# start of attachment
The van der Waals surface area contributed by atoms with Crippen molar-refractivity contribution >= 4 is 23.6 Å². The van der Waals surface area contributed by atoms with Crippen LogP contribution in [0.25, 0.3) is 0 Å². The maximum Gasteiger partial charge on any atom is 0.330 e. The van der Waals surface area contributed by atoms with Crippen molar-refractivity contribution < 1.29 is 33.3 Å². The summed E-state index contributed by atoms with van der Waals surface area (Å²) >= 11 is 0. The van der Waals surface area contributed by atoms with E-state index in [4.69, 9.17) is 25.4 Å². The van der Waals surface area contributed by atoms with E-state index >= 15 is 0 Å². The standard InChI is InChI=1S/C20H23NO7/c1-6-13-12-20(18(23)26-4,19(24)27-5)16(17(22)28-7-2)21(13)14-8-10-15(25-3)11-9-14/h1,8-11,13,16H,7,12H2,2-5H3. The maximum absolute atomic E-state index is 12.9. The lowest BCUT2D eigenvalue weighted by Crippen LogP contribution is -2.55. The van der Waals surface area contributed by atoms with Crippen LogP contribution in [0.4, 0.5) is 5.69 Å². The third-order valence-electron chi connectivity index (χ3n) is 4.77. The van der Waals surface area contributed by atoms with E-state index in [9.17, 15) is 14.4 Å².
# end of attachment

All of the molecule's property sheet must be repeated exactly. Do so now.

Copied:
The van der Waals surface area contributed by atoms with Crippen molar-refractivity contribution >= 4 is 23.6 Å². The van der Waals surface area contributed by atoms with Crippen LogP contribution in [0.25, 0.3) is 0 Å². The maximum Gasteiger partial charge on any atom is 0.330 e. The van der Waals surface area contributed by atoms with Crippen molar-refractivity contribution < 1.29 is 33.3 Å². The summed E-state index contributed by atoms with van der Waals surface area (Å²) >= 11 is 0. The van der Waals surface area contributed by atoms with E-state index in [4.69, 9.17) is 25.4 Å². The van der Waals surface area contributed by atoms with E-state index >= 15 is 0 Å². The standard InChI is InChI=1S/C20H23NO7/c1-6-13-12-20(18(23)26-4,19(24)27-5)16(17(22)28-7-2)21(13)14-8-10-15(25-3)11-9-14/h1,8-11,13,16H,7,12H2,2-5H3. The maximum absolute atomic E-state index is 12.9. The lowest BCUT2D eigenvalue weighted by Crippen LogP contribution is -2.55. The van der Waals surface area contributed by atoms with Crippen LogP contribution in [0.4, 0.5) is 5.69 Å². The third-order valence-electron chi connectivity index (χ3n) is 4.77. The van der Waals surface area contributed by atoms with E-state index in [9.17, 15) is 14.4 Å².